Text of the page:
There is also an underlying theme of responsibility toward our neighbor to act with justice, especially in Exodus 22:21 - 24:
“You shall not wrong a stranger or oppress him, for you were strangers in the land of Egypt. You shall not harm or oppress any widow or fatherless child. If you harm or oppress them in any way, and they cry at all to Me [for help], I will most certainly hear their cry; and My wrath shall be kindled and burn; I will kill you with the sword, and your wives shall become widows and your children fatherless."
There is a sense of balance or justice -- you were oppressed, so don't oppress others. If you mistreat the fatherless and the widow, God will hear their cries and cause your wife and children to experience the same anguish. It's a sense of "as you do unto others, it shall be done unto you."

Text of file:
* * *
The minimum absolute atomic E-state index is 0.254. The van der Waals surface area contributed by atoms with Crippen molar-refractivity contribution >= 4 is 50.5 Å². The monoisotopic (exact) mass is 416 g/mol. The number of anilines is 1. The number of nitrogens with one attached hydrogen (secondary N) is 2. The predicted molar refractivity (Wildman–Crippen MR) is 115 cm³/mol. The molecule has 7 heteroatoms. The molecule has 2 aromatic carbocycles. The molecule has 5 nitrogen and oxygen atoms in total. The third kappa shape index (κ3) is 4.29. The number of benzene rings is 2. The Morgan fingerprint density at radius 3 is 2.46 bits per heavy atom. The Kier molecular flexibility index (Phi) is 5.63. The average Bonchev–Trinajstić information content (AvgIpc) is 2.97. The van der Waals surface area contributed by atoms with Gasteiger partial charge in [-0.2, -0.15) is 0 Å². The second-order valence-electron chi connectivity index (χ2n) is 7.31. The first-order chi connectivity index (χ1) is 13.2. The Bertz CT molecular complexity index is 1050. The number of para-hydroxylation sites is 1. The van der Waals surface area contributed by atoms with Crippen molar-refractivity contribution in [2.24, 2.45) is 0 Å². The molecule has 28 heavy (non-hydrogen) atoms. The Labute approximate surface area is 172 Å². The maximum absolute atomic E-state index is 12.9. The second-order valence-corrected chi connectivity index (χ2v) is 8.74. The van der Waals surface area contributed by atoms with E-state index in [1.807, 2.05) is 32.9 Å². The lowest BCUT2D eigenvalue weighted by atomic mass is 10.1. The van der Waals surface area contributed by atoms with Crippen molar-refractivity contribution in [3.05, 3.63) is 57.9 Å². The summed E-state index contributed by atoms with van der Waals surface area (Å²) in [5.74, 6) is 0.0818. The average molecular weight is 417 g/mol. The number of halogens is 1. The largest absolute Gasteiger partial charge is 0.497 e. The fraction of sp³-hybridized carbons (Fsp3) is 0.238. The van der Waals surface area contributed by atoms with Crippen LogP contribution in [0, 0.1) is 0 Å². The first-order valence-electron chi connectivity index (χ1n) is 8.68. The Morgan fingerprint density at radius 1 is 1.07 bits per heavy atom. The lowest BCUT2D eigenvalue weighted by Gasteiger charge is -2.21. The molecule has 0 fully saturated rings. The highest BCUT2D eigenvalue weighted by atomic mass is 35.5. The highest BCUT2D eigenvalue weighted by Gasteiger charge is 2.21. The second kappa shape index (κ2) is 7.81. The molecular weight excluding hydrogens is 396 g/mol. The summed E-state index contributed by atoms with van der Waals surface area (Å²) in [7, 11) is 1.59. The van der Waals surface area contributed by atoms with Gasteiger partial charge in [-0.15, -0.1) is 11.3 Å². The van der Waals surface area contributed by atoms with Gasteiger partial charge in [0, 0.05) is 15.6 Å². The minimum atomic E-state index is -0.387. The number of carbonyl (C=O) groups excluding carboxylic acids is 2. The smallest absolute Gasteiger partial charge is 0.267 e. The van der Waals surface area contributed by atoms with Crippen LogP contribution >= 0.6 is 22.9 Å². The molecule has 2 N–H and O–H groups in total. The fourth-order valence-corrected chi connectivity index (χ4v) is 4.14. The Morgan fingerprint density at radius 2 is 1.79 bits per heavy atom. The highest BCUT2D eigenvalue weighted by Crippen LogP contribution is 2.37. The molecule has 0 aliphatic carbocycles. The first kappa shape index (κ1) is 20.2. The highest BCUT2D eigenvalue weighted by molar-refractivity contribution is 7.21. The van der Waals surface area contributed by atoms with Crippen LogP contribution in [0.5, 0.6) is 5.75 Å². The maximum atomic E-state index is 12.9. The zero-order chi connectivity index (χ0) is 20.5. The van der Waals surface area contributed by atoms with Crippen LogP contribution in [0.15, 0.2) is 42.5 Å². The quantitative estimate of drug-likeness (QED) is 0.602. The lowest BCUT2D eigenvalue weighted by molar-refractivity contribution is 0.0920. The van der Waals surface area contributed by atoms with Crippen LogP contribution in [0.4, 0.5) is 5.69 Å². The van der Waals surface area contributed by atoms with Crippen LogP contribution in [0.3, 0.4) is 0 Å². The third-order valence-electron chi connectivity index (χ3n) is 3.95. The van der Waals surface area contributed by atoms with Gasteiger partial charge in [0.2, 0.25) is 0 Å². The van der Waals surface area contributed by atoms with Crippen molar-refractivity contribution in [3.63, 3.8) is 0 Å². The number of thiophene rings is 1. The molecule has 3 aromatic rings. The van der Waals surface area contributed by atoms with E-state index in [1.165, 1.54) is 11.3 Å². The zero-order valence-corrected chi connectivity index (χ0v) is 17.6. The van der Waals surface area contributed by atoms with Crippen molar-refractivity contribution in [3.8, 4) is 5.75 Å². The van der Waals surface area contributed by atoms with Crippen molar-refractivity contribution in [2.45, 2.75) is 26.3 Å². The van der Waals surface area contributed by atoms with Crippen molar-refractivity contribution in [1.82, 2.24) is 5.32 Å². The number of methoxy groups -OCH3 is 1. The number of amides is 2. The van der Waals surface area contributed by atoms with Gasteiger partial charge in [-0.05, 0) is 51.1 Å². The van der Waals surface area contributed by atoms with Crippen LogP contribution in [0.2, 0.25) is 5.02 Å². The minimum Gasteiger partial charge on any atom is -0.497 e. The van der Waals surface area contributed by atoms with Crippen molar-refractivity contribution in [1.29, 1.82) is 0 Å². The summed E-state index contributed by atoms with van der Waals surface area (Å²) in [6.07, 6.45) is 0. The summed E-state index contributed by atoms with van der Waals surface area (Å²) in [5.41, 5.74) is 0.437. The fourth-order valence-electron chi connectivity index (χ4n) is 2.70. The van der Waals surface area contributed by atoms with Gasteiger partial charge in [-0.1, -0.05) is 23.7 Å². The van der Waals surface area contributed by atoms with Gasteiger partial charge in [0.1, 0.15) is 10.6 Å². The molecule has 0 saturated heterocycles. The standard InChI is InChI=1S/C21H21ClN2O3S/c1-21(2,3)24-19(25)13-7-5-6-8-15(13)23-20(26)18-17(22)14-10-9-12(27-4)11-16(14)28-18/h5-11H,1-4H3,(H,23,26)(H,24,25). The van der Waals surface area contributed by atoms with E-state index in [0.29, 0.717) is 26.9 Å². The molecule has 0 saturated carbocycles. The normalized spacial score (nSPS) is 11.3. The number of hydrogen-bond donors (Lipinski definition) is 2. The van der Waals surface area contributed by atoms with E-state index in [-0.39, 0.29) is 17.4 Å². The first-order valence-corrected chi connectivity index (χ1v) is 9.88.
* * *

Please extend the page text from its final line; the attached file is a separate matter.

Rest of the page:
Understanding this eye-for-eye type of justice is important because it taught the Israelites and is teaching us the just consequences for our sin. Understanding the consequences that our sins deserve is essential to grasping the depth of Christ's sacrifice to save us from those consequences. Too often, we tend to think lightly of sin (or at least, our particular sins) because we are forgiven. For me, I struggle at times to recognize the significance of sins like gossip, gluttony, or pride.
These verses remind us that all sin comes at a price and that we're forgiven only because Jesus took the just penalty for our sin in our place.
What struggles with sin do you tend to minimize or excuse?